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Water is used for various stages of unconventional gas development. It is used during geophysical exploration, for washing equipment, to freeze winter ice roads, for dust control, for drilling wells, as part of the hydraulic fracturing injection process and for hydrostatic testing of pipelines.
During the hydraulic fracturing stage of unconventional gas development, water is mixed with sand and chemicals and pumped down the wellbore. Fractures are then created in the target formation, allowing natural gas to flow up the wellbore.
The BC Oil and Gas Commission (Commission) has delegated authority to issue short-term water use permits under Section 8 of the Water Act. The Commission looks at a number of key points when reviewing water applications, such as runoff levels in rivers, other users and ecological values of the area. Community and ecological needs must be able to be sustained before a permit is issued and conditions may be attached to the permit. The Commission is a proactive regulator with the authority to intervene when necessary.
In most river basins, the total approved short-term water use is a fraction of the mean annual runoff. In 2012, 3.77 million m3 of water was reported as used. The water reported as used was 18.5 per cent of the total approved for use in 2012.
The volume of water used per well ranges from 10,000 to 70,000 m3 depending on the targeted formation. For the majority of basins, approved water use corresponds to less than 0.2 per cent of mean annual runoff. Actual water use as reported by the approval holders in individual basins is a small fraction of the approved water use, and was less than 0.075 per cent of mean annual runoff in all river basins between January and December 2012. Basins with the largest total approved water volumes as a percentage of mean annual runoff are listed in the Annual Report on Water Use in Oil and Gas Activities.
Provincial laws outline how the oil and gas industry must ensure water resources are protected during drilling and production operations. A number of measures are required to protect the water supply such as setbacks to maintain distance between water wells and drilling operations. Pressure-tested steel casings are cemented in place to prevent hydraulic fracturing fluids from migrating into freshwater aquifers, and the integrity of the casing can be evaluated to ensure it is maintaining an impermeable barrier. There has never been an instance of groundwater contamination due to hydraulic fracturing in British Columbia.
The water table is in most cases thousands of metres above unconventional gas target zones. Potable water is found between 18 and 150 metres down while unconventional gas target zones are typically at a depth of 2,000 to 3,200 metres.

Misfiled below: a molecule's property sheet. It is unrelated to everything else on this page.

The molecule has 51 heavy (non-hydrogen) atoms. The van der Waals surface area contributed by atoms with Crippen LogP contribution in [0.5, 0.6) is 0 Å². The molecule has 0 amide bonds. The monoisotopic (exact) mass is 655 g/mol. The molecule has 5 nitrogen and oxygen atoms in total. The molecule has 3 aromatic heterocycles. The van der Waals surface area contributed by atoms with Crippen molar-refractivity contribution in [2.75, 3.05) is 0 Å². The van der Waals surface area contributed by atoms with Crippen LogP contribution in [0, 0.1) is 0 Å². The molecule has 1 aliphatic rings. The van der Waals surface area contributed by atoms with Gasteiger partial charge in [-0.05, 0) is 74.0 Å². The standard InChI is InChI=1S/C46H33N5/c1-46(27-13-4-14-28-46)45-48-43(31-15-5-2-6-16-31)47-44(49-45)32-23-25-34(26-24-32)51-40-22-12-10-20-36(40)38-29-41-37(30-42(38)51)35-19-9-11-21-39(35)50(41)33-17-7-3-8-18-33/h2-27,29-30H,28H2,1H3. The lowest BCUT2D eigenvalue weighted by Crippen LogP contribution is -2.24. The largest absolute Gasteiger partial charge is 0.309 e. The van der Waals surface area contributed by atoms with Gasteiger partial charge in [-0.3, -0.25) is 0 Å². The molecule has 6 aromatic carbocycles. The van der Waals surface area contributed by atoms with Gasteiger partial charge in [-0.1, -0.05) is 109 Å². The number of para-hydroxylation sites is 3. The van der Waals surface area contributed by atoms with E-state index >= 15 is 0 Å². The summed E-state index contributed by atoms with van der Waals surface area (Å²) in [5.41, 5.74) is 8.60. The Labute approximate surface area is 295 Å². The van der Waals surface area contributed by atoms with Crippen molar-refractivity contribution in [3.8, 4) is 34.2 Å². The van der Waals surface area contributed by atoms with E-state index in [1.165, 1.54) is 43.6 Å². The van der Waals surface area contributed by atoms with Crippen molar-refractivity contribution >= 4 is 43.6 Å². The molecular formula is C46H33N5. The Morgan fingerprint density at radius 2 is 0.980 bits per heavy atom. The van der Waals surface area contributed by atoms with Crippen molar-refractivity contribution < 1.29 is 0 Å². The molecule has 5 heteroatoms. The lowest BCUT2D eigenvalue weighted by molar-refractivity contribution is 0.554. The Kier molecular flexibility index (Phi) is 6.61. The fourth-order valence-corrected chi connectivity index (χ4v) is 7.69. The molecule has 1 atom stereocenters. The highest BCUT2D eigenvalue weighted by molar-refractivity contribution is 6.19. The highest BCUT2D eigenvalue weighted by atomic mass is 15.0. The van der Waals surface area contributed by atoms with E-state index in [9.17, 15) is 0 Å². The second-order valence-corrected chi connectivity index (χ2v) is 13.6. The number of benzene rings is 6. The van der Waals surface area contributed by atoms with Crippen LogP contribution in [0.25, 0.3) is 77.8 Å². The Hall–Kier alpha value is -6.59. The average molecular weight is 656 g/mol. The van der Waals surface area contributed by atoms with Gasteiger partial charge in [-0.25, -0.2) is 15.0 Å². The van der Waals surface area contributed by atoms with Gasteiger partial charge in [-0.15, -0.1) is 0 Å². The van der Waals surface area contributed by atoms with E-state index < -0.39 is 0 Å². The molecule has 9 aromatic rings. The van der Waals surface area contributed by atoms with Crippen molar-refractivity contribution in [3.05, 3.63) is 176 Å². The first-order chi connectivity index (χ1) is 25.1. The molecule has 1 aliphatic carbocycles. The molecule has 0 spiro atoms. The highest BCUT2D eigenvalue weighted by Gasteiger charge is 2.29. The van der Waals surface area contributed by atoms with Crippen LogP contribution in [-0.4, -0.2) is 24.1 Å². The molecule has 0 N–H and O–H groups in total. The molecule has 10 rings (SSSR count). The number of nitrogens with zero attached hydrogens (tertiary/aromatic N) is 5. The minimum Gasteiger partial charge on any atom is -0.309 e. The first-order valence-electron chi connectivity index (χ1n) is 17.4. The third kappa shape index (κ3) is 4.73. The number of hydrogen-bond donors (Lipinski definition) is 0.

When the well is no longer being used it is plugged with dense impermeable cement. The casing is cut off below ground and the well is capped.
Provincial laws ensure produced water never comes into contact with the environment. Currently, about 40 per cent of produced water is reused in hydraulic fracturing operations. Produced water is disposed of in deep injection wells or stored temporarily, both which are subject to strict regulations.
To ensure river and lake levels are conserved for community water supplies and fish and aquatic resources are not impacted, the Commission can and does issue suspensions of short-term water use by the oil and gas industry during drought conditions.
Currently, 65 per cent of water used for oil and gas activities comes from surface water such as lakes and rivers. The remaining 35 per cent comes from recycled water such as flowback fluids from operations or deep groundwater aquifers located more than 800m below the surface. Some water comes from shallow groundwater aquifers between 0-200m underground.
There is an abundance of water in northeast B.C. but it needs to be managed carefully, for example by halting industry water withdrawals during periods of seasonal low flow and drought as the Commission did in both 2010 and 2012. The Commission has also launched hydrology modelling for Northeast B.C. and created a tool that gives water license and permit decision-makers access to stream flow data, water approval data and recognizes water availability for every river or lake in Northeast B.C.
The Commission publishes an annual water report and quarterly water data. The latest quartlerly water use summary can be found here. The 2012 Annual Report on Water Use in Oil and Gas Activities can be found here.
For each basin, the mean annual discharge and runoff are listed. A list of current Section 8 permits is also available on www.bcogc.ca and is updated daily.
The Northeast Water Tool provides information for decision makers on current stream flow data and other water approvals. http://www.bcogc.ca/northeast-water-tool-newt
If you have further questions about water use for oil and gas activities in B.C. or the Commission in general, please email email@example.com.